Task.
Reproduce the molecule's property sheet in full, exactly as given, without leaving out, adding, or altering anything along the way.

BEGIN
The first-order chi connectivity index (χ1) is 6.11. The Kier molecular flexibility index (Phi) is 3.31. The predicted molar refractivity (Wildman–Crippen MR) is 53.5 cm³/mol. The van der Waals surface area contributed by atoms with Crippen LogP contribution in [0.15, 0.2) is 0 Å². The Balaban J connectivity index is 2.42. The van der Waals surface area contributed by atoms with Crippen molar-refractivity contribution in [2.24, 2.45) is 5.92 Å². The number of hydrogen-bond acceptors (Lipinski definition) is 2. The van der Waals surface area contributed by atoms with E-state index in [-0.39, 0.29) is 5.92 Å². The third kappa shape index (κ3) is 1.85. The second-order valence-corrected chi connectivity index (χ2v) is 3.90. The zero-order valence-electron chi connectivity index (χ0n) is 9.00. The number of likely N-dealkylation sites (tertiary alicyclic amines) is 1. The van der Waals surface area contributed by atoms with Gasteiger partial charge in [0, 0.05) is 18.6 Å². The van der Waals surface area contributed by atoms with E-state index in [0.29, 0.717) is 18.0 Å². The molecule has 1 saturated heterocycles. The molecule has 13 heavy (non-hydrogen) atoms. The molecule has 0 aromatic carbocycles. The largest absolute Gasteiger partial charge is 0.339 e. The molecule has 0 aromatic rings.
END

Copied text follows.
The first-order chi connectivity index (χ1) is 6.11. The Kier molecular flexibility index (Phi) is 3.31. The predicted molar refractivity (Wildman–Crippen MR) is 53.5 cm³/mol. The van der Waals surface area contributed by atoms with Crippen LogP contribution in [0.15, 0.2) is 0 Å². The Balaban J connectivity index is 2.42. The van der Waals surface area contributed by atoms with Crippen molar-refractivity contribution in [2.24, 2.45) is 5.92 Å². The number of hydrogen-bond acceptors (Lipinski definition) is 2. The van der Waals surface area contributed by atoms with E-state index in [-0.39, 0.29) is 5.92 Å². The third kappa shape index (κ3) is 1.85. The second-order valence-corrected chi connectivity index (χ2v) is 3.90. The zero-order valence-electron chi connectivity index (χ0n) is 9.00. The number of likely N-dealkylation sites (tertiary alicyclic amines) is 1. The van der Waals surface area contributed by atoms with Gasteiger partial charge in [0, 0.05) is 18.6 Å². The van der Waals surface area contributed by atoms with E-state index in [0.29, 0.717) is 18.0 Å². The molecule has 1 saturated heterocycles. The molecule has 13 heavy (non-hydrogen) atoms. The molecule has 0 aromatic carbocycles. The largest absolute Gasteiger partial charge is 0.339 e. The molecule has 0 aromatic rings.